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Choreographer | Danièle Desnoyers

“The free, fluid, whimsical gestures constantly test the limits of balance. [...] Desnoyers is truly a past master of the art of bathing her works in an aura of mystery. This ineffable quality is most welcome.” (La Presse, Canada)


Fascinated by the worlds that arise from the friction between bodies and sound, Danièle Desnoyers defies fashions in her drive to produce finely honed works that are sensual and sensory, rich and allusive. For her second contribution to Danse Danse - she presented Concerto grosso pour corps et surface métallique in March 2000 - Danièle Desnoyers is back with a new work for five dancers and one musician. Created in collaboration with talented composer and sound installation designer Jean-François Laporte, the work takes as its focal point a piano that has been deliberately stripped of its original purpose. The rapport created between the disused instrument and the dancers gives rise to a series of solos, duos and ensemble movements that are like the different facets of a crystal.

Danièle Desnoyers
With works such as Rouges-Gorges (1989) and Mirador-Mi-Clos (1990), Québec’s Danièle Desnoyers has made her mark from the beginning of her choreographic career as an artist whose innovative work enriches the broad spectrum of contemporary dance. The pieces Desnoyers has created for Carré des Lombes, the company she formed in 1989, include Du souffle de sa tourmente, j’ai vu (1994), acclaimed throughout Canada, the United States and Europe, and Discordantia (1997), featuring music by composer Sofia Gubaïdulina and presented at the Festival international de nouvelle danse and Japan’s Shizuoka Performing Arts Center.

Desnoyers choreographs one-of-a-kind shows, often conceived around theatrical devices and sound environments that influence body language. They include Concerto grosso pour corps et surface métallique (1999), awarded the Prix d’auteur du Conseil général de la Seine-Saint-Denis at the Rencontres chorégraphiques internationales in 2000 and presented at the Zagreb Music Biennale in Croatia; Bataille (2002), an “always brilliant synthesis of bodies and music” (Le Devoir, Montréal); and Duos pour corps et instruments (2003), a work premiered at the Festival international de nouvelle danse and performed again at theatres and festivals in Canada and Europe during the 2004-2005 season, including Agora de la danse last November.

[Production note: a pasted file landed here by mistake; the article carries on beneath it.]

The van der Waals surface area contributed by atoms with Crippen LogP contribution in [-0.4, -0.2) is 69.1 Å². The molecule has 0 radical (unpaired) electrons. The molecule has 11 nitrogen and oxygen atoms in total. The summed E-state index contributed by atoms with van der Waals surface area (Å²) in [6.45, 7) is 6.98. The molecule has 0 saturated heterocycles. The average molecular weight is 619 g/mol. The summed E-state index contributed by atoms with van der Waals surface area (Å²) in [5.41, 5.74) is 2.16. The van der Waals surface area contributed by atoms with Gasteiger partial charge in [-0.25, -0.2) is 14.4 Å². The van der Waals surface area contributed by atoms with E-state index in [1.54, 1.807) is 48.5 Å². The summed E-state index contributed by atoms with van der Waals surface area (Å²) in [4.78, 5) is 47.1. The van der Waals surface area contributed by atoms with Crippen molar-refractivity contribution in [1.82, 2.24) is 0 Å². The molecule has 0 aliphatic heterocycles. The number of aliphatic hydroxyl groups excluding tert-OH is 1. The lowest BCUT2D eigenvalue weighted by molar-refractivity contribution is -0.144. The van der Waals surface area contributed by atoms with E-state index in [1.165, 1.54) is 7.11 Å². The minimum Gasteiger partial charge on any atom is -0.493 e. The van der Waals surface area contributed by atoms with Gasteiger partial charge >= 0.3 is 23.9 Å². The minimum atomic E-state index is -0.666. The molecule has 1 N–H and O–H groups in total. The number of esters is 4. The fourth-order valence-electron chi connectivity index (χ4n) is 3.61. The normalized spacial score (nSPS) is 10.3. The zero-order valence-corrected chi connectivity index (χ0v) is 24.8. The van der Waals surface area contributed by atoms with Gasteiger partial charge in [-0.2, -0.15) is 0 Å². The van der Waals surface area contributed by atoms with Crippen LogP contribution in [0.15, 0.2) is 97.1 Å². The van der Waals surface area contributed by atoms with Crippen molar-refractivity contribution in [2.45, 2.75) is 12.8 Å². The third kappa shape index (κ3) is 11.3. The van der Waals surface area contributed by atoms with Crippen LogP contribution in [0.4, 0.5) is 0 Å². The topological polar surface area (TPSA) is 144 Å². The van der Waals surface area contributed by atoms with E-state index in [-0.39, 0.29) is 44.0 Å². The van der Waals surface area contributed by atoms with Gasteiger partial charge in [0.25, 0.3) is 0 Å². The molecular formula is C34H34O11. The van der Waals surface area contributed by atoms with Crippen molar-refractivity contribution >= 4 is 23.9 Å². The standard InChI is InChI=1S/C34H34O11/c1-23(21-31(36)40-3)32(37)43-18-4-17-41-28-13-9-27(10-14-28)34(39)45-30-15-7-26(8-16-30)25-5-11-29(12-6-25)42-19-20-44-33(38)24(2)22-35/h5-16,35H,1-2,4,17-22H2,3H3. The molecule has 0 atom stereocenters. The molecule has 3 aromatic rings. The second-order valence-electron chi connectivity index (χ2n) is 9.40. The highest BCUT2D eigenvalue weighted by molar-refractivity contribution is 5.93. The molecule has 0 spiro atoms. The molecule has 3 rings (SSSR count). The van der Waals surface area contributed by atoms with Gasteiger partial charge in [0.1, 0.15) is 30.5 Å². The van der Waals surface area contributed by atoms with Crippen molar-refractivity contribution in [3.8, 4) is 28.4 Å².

“[Bataille] is imbued with a fluid energy, like the flux of life. The superbly orchestrated and shrewdly placed music is in large part responsible. The discordant line played by Goldstein, whose stage presence is spellbinding, alternates with or superimposes over startling samples of electronically modified baroque music.” (Le Devoir, Canada)

In addition to working closely with composers and sound artists, Danièle Desnoyers teamed up with architect Pierre Thibault in 2001. The duo explored a dance space in motion during the Espace Dynamique project for the Fondation Jean-Pierre-Perreault. In the resulting installation, the spectator shifts into an environment in constant metamorphosis where several choreographic actions take place at once.

Between 2000 and 2003, Danièle Desnoyers was a guest professor in the dance department of Université du Québec à Montréal, where she created two works for large ensembles: Vingt jours, 20 nuits (2000) and Les 10 cahiers (2002). Works from the Carré des Lombes repertory are also performed regularly in Québec dance schools.

Jean-François Laporte
Jean-François Laporte approaches music through concrete experimentation with raw sounds, whether arising from the day-to-day, from traditional instruments or invented ones. The variety of his sonic sources leads him to use multiple musical languages: instrumental, experimental and electroacoustic. In his career as a musician and composer, Jean-François Laporte has created close to fifty works for conventional and invented instruments that have been played in Montréal and across Canada, Europe, Japan and the United States. The Nouvel Ensemble moderne, the Ensemble contemporain de Montréal, the Quasar saxophone quartet and the Trio Fibonacci are among the ensembles that have performed his compositions.

At the awards ceremony for the Conseil québécois de la musique’s Opus Prize in late 2002, Laporte won best new artist of the year, composer of the year and new work of the year for Tribal, a piece written for an orchestra of invented instruments.

Founder of the Totem Contemporain group, this young composer has lent his skills to dance performances since 2001; before the Carré des Lombes project, he collaborated with Japanese choreographer Heidi S. Durning and the American Susan Buirge.

April 2005

Photos | Luc Senécal

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